Factors that may be responsible for anemia in CKD are blood loss, shortened red cell life span, vitamin deficiencies, EPO deficiency, iron deficiency, infection and inflammation. Among these, EPO deficiency is considered as the most important cause.  The introduction of recombinant human erythropoietin (rhEPO) therapy in the early 1990s for treatment of anemia of patients undergoing hemodialysis (HD) has led to a significant reduction in anemia and to an improvement in patients' quality-of-life.  However, there is a significant variability among HD patients in the sensitivity to rhEPO. Moreover, around 5-10% of the patients show a marked resistance to rhEPO therapy. ,,,, The European Best Practice Guidelines define "resistance to rhEPO therapy" as a failure to achieve target hemoglobin (Hb) levels (between 11 and 12 g/dl) with maintained doses of rhEPO.  There are many causes of this variability of resistance to rhEPO therapy. One of the possible reasons may be SHPT. Hemodialysis patients with SHPT, usually associated with osteitis fibrosa on bone histology, show considerable resistance to EPO, which is partly because of replacement of the bone marrow by fibrous tissue.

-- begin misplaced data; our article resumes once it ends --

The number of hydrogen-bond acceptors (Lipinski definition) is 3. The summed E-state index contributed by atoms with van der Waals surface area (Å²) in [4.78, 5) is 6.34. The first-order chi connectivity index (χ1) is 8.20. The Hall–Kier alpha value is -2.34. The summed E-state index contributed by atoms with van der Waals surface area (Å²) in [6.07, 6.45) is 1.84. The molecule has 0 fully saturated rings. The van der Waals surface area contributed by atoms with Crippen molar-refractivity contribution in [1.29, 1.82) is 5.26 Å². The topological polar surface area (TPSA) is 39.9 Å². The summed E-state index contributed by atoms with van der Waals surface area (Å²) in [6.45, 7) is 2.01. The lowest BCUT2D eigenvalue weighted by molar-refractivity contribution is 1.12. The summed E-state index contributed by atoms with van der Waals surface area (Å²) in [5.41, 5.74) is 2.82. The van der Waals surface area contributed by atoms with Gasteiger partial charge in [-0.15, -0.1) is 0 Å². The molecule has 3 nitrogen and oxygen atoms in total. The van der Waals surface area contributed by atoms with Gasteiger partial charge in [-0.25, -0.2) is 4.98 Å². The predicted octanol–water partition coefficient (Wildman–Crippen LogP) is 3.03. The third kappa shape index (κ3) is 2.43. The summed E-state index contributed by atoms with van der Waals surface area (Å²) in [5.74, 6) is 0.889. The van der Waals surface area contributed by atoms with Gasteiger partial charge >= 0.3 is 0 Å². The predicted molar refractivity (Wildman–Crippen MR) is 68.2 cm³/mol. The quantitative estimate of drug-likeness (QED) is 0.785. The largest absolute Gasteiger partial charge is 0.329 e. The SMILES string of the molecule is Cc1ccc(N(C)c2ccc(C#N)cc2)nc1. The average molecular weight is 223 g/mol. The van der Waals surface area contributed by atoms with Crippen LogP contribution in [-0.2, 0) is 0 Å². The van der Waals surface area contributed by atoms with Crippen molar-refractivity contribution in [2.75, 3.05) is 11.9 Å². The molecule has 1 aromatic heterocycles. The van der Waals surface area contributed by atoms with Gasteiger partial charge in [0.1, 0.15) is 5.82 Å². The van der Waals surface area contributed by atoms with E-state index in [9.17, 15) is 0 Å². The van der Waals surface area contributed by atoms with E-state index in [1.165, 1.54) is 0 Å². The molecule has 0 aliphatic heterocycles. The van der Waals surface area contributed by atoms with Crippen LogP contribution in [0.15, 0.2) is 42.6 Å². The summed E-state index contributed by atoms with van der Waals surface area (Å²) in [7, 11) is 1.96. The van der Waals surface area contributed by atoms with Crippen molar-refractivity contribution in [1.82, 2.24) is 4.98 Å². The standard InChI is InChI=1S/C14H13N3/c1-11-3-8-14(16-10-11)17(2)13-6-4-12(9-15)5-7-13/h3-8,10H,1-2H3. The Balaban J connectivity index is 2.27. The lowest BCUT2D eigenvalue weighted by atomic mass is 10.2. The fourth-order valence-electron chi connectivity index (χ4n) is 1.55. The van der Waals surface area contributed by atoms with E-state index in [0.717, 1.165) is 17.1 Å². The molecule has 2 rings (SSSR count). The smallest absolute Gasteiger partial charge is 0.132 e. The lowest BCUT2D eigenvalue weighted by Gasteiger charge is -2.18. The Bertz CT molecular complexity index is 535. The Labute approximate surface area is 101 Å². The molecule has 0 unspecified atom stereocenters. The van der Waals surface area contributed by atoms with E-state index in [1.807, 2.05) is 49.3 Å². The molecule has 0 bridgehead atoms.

In this study, we have analyzed the effect of SHPT in aggravating the anemia and correlation of intact parathyroid hormone (iPTH) and Hb level if there is any, in HD patients.
| Materials and Methods|| |
This cross-sectional study was carried out in 63 patients admitted in HD unit of North East Indira Gandhi Institute of Health and Medical Science. Serum urea, creatinine, Hb, ferritin and intact PTH were measured. Patients taking angiotensin-converting enzyme-inhibitors, non-steroidal anti-inflammatory drugs and those having external blood loss were excluded. Baseline data of patients like age and sex were recorded. Institutional review was not necessary as it was a retrospective study.